I'm really not going anywhere morbid here, since we're all one day closer to death every day anyway--no moping in a corner being dreary today. Shorter of breath is a good thing too. It means I'm trying to push myself and get better out there on those runs. It's my birthday, and we're also a week off from my youngest girl's birthday and the start of the school year, so it's kind of a good time to stop and think about where I'm going, and where I want to head in the next year. It's not exactly a "stop and smell the roses. " moment. It's more about the advice on the birthday card from my Dad this year stating to "Never Kick A Fresh Turd On a Hot Day. "
I'm not entirely convinced that Harry Truman really said that, but whoever said it had it right in many ways. I want to focus on finding the most effective ways to deal with challenges and setbacks-whether it's in running, work, family, or any other area. I'm not good at doing anything halfway, so every once in awhile I need to remind myself that turd-kicking out of frustration just makes a bigger mess of things-and I've honestly caught myself in a few of those moments lately. So, here we go with making a hard turn back to thinking about what is important, and choosing those battles over things that really don't matter.
First and foremost, I want this to be a year of being more patient with my kids. I feel like I'm doing that a lot of the time, but you know-I'm human and not a Stepford Wife. I'm in awe of the people who say they never raise their voice at their children and never choose their words poorly. I'm sure they exist-I just know that at times I do take the easy way out and tell them to cut out some behavior without redirecting or guiding them. When it happens, it's always that day when nothing's going right-something in the house has just unexpectedly broken, the dog threw up on the floor, I'm tired from a bad night of sleep, or any number of other little things that can become big if I allow myself to get pissed off.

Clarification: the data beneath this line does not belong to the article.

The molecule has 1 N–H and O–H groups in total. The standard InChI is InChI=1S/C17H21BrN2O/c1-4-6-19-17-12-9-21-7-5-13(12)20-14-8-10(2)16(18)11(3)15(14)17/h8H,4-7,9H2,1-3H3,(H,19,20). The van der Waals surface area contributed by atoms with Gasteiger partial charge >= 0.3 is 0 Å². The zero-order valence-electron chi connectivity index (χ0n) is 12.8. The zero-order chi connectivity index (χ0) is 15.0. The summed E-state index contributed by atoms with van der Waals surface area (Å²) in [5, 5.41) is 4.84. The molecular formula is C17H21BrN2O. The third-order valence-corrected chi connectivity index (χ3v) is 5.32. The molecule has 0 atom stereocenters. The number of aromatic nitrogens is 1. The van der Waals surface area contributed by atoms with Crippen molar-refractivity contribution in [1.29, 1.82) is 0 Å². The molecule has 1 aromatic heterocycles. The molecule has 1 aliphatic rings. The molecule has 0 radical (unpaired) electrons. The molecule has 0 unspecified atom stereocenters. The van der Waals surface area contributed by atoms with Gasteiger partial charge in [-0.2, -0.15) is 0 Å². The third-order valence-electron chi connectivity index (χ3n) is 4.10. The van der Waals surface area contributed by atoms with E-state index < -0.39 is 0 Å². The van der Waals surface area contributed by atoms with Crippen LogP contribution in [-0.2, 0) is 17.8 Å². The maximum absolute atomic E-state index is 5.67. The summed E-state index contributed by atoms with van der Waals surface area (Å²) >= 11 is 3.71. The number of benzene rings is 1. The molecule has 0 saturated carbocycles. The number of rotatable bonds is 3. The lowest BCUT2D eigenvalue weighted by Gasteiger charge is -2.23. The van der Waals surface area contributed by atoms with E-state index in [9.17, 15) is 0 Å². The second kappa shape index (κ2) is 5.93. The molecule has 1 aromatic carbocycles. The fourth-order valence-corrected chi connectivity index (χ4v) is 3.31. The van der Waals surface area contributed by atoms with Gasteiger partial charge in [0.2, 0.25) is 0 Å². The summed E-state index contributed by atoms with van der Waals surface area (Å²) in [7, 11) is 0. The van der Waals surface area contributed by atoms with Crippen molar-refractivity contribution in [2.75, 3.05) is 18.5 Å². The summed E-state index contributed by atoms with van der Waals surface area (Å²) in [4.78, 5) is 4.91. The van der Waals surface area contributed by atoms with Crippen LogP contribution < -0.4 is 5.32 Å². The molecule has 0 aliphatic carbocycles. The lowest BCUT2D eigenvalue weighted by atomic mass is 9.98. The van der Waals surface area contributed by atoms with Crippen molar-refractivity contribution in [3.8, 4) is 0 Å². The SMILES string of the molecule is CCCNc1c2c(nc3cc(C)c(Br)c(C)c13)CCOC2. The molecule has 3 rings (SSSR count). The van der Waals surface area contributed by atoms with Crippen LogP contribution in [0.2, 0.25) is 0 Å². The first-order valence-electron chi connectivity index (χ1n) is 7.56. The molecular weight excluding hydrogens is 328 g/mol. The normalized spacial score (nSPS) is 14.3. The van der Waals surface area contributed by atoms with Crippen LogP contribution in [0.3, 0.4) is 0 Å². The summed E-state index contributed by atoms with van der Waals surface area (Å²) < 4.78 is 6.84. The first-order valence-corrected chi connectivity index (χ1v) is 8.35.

Even if it takes me half the morning to get some necessary other task finished, I've seen how calm and cooperative the environment can be between me, the kids, and each other if I give MYSELF a time out before approaching a squabble between the kids, or some negative behavior from one child in particular. Things continue to stay calm (or, calmer than they were) when I just let that time with them take precedent, even if I really and truly have a deadline on some paperwork, or need to get something cleaned up or put together in time for some specific activity. There just needs to be more of me doing that, and while it's easier said than done, I know it's worth it and everyone benefits. So, I'm really going to work at being That Zen Mama who takes the big deep breath before "working the problem." It's liberating to write out that I know I'm not her all the time, and exciting to say that I'm going to work on being her as much as possible.
Now, this next part will sound nuts, but I've been sort of down on my running lately. Despite a string this summer of overall and age group podium finishes locally and some respectable runs at regional races , I haven't converted any of those in to wins. I know they say winning isn't everything-and believe me, I appreciate that I've been able to run relatively injury-free and am learning to read my body's warning signs to take it easy a day or two. I'm also fully aware that for your average Josephine Schmo runner girl, I've made good progress in two years' time. I'll fully admit that it's petty and selfish to say "I want to win something!" but there you go. I said it.
Yes, this is just a little thing that doesn't have any impact on the big stuff that truly matters but that little thing would just feel good after being close but just not giving enough to be best. It would be sweet to have that brief moment, doing something I love along with others who love what they are doing as well, and know that on that day in that little group, I was the winner. I want to get there and am more than willing to do the work. I guess I am confounded by trying to figure out what works best for me, and worrying about where my breaking point might be, with Boston on the far horizon. It's a little frustrating and I need to just stop being frustrated and get to the work of branching away from following a plan to the letter, cookie-cutter style.